Conditions in California's isolation prison cells are inhumane, according to a report by Amnesty International, the Los Angeles Times reports.
Currently, there are more than 3,100 inmates living in maximum security segregation units in California prisons. Thousands more live in similar administrative segregation units.
According to the Times, more inmates commit suicide in California prisons than at prisons in any other state, and nearly 50% of those deaths occur among inmates in segregation cells.
According to the report, conditions in isolation cells in California prisons "breach international standards on human treatment."
Tess Murphy -- an Amnesty International observer who assessed conditions in several state prisons last year -- said, "There is no question ... the conditions are among the worst in the nation."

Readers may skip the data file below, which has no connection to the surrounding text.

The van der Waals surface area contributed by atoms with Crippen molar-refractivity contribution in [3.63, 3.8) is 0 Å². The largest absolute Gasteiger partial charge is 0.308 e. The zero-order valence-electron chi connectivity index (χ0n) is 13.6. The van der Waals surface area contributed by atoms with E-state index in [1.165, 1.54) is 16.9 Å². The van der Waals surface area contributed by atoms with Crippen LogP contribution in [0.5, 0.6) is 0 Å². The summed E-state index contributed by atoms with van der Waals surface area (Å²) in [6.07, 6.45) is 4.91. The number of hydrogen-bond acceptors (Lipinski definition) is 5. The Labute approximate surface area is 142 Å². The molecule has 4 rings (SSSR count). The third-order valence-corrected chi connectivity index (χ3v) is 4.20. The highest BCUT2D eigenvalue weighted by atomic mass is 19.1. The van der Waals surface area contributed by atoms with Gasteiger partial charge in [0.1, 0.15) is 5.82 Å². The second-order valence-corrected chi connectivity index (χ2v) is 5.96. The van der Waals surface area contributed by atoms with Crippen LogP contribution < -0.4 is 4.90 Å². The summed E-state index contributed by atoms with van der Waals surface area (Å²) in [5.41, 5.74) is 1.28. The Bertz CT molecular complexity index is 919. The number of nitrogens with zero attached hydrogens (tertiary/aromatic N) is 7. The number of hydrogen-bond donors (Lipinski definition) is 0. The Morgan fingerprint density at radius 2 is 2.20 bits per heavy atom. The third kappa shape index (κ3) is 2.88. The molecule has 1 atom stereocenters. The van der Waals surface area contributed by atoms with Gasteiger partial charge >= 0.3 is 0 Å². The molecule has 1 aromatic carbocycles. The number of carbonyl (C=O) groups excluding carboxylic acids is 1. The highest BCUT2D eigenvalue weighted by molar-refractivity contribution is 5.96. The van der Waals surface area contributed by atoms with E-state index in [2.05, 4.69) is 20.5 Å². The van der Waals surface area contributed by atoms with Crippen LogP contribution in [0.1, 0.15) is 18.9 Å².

Although state officials say that the average stay in solitary confinement is 6.8 years, the report found that at least 500 prisoners have spent more than 10 years in segregation, while 78 inmates have been in isolation for more than 20 years.
Terri McDonald -- who manages prison operations for the state Department of Corrections and Rehabilitation -- said that segregation units "follow the national standard," adding, "They are clean. They are secure." She said, "We have not been inhumane."
In addition, McDonald noted that the state's prison health care system still is under federal oversight (St. John, Los Angeles Times, 9/27).
About six years ago, a federal judge appointed an overseer to assess the state's prison health care system after determining that an average of one inmate per week died as a result of malpractice or neglect. In April, the California Department of Corrections and Rehabilitation released a plan for reorganizing the state's prisons and ending federal oversight (California Healthline, 9/6).